"Putting together an album really isn't logical anymore," he notes. "Putting together a large piece of music or something that is really a jump in a musical direction takes a lot of commitment from everybody.... But maybe during the tour we will discuss making some new music."

Anderson says he'd also be amenable to some sort of reunion of the Yes lineup that made the group's triple-platinum 1983 smash "90125" as well as 1987's "Big Generator" and 1994's "Talk."

He and Trevor Rabin, the guitarist and co-producer in that incarnation of the band, have been in discussions about "maybe touring some of that '80s-period music, because it was very special."

But Anderson says he and Rabin aren't necessarily thinking about resurrecting that version of Yes as a recording entity.

"I wouldn't do it, like, Yes," Anderson explains. "I'd do it like me and Trevor aspiring to be the two of us making music and see what we come up with.

The Yes anniversary tour kicks off July 12 at the Festival d'ete de Quebec in Quebec City.
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Offline erik

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Re: Yes
« Reply #18 on: Sat, 2008-07-26, 14:54:25 »
As an afterthought: they really got the segue of the tracks all wrong on Close To The Edge and Relayer. Both albums start with the epic, i.e. the climax of the album and end with the track that would have made a good opening track. I guess in the vinyl days you could remedy this by putting on Side B first (although that doesn't solve the opening track thing). Now we can program our cd player to make these albums flow better:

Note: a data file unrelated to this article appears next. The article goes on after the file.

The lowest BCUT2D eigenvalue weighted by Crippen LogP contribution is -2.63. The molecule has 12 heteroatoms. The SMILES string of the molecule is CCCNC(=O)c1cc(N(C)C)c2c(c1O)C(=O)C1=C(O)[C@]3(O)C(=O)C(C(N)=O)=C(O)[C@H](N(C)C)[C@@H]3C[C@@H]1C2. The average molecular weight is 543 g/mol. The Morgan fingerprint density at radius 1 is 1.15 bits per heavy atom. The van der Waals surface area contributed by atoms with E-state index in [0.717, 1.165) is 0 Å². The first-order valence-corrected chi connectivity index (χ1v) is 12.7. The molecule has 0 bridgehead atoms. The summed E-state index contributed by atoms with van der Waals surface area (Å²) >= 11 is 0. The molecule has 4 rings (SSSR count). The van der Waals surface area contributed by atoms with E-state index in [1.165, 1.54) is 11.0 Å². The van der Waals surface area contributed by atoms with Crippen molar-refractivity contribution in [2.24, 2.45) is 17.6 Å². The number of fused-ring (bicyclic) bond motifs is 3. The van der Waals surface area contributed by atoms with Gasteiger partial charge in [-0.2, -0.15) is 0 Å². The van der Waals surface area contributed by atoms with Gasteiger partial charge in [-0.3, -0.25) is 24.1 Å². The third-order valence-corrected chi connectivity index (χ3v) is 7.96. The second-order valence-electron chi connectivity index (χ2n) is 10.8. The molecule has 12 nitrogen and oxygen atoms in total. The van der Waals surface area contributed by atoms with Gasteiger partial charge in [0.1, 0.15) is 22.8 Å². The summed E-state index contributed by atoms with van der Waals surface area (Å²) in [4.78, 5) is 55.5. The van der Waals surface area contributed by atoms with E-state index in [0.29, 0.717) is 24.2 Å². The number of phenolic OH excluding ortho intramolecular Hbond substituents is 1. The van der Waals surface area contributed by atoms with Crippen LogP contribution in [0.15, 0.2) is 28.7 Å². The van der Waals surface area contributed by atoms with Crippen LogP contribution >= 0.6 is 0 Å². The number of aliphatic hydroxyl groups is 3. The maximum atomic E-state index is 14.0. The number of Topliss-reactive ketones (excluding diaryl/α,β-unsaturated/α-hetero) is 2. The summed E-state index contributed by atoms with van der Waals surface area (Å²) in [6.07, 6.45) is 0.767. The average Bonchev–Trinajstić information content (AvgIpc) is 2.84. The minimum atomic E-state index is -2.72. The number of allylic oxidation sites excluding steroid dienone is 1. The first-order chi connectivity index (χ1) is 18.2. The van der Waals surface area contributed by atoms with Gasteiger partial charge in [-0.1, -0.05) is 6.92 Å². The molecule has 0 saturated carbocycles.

Close To The Edge
1. Siberian Kathru
2. And You And I
3. Close To The Edge

Relayer
1. Sound Chaser
2. To Be Over
3. The Gates Of Delirium

They did get it right on other albums, such as Going For The One, opening with the punchy title track and closing with Awaken.
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Offline Nicky007

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Re: Yes
« Reply #19 on: Mon, 2008-07-28, 15:53:21 »
They did get it right on other albums, such as Going For The One, opening with the punchy title track and closing with Awaken.

That "punchy title track" (to say the least) simply floored me totally the first few times I heard it back in the late 70's. It was so overwhelming that I just couldnt come to grips with what I was hearing - like s* the first few times (apart from the hearing).